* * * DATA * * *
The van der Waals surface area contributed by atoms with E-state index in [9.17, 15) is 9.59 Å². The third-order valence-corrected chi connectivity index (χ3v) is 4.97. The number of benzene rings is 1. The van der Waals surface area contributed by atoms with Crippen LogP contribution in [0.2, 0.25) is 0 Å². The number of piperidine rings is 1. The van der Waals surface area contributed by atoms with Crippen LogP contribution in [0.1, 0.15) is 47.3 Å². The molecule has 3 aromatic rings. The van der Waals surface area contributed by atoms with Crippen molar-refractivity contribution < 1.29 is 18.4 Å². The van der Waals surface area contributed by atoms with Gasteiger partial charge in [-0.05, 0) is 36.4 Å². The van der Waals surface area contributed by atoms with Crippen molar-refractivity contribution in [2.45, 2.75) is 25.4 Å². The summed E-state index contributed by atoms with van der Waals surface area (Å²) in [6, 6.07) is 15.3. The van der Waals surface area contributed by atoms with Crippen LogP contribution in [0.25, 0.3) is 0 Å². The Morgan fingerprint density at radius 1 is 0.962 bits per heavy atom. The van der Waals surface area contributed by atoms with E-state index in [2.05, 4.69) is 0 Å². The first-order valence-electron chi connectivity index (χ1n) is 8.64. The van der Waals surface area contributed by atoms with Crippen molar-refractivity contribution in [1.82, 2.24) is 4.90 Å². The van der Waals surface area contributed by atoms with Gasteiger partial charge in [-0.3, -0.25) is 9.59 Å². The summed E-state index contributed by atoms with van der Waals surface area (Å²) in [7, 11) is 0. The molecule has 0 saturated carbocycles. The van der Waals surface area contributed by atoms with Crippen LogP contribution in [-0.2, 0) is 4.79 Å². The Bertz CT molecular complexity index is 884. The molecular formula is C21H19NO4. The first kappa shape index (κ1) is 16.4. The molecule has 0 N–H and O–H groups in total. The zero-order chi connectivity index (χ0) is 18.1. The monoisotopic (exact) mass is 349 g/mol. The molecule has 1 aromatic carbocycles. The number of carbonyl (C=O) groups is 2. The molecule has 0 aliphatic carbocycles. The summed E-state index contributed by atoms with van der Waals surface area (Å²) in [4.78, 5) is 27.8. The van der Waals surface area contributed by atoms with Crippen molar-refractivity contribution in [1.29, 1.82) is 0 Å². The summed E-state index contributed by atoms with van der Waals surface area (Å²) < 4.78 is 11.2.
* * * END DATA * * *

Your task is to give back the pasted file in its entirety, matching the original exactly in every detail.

The van der Waals surface area contributed by atoms with E-state index in [9.17, 15) is 9.59 Å². The third-order valence-corrected chi connectivity index (χ3v) is 4.97. The number of benzene rings is 1. The van der Waals surface area contributed by atoms with Crippen LogP contribution in [0.2, 0.25) is 0 Å². The number of piperidine rings is 1. The van der Waals surface area contributed by atoms with Crippen LogP contribution in [0.1, 0.15) is 47.3 Å². The molecule has 3 aromatic rings. The van der Waals surface area contributed by atoms with Crippen molar-refractivity contribution < 1.29 is 18.4 Å². The van der Waals surface area contributed by atoms with Gasteiger partial charge in [-0.05, 0) is 36.4 Å². The van der Waals surface area contributed by atoms with Crippen molar-refractivity contribution in [2.45, 2.75) is 25.4 Å². The summed E-state index contributed by atoms with van der Waals surface area (Å²) in [6, 6.07) is 15.3. The van der Waals surface area contributed by atoms with Crippen LogP contribution in [0.25, 0.3) is 0 Å². The Morgan fingerprint density at radius 1 is 0.962 bits per heavy atom. The van der Waals surface area contributed by atoms with E-state index in [2.05, 4.69) is 0 Å². The first-order valence-electron chi connectivity index (χ1n) is 8.64. The van der Waals surface area contributed by atoms with Crippen molar-refractivity contribution in [1.82, 2.24) is 4.90 Å². The van der Waals surface area contributed by atoms with Gasteiger partial charge in [-0.3, -0.25) is 9.59 Å². The summed E-state index contributed by atoms with van der Waals surface area (Å²) in [7, 11) is 0. The molecule has 0 saturated carbocycles. The van der Waals surface area contributed by atoms with Crippen LogP contribution in [-0.2, 0) is 4.79 Å². The Bertz CT molecular complexity index is 884. The molecular formula is C21H19NO4. The first kappa shape index (κ1) is 16.4. The molecule has 0 N–H and O–H groups in total. The zero-order chi connectivity index (χ0) is 18.1. The monoisotopic (exact) mass is 349 g/mol. The molecule has 1 aromatic carbocycles. The number of carbonyl (C=O) groups is 2. The molecule has 0 aliphatic carbocycles. The summed E-state index contributed by atoms with van der Waals surface area (Å²) in [4.78, 5) is 27.8. The van der Waals surface area contributed by atoms with Crippen molar-refractivity contribution in [1.29, 1.82) is 0 Å². The summed E-state index contributed by atoms with van der Waals surface area (Å²) < 4.78 is 11.2.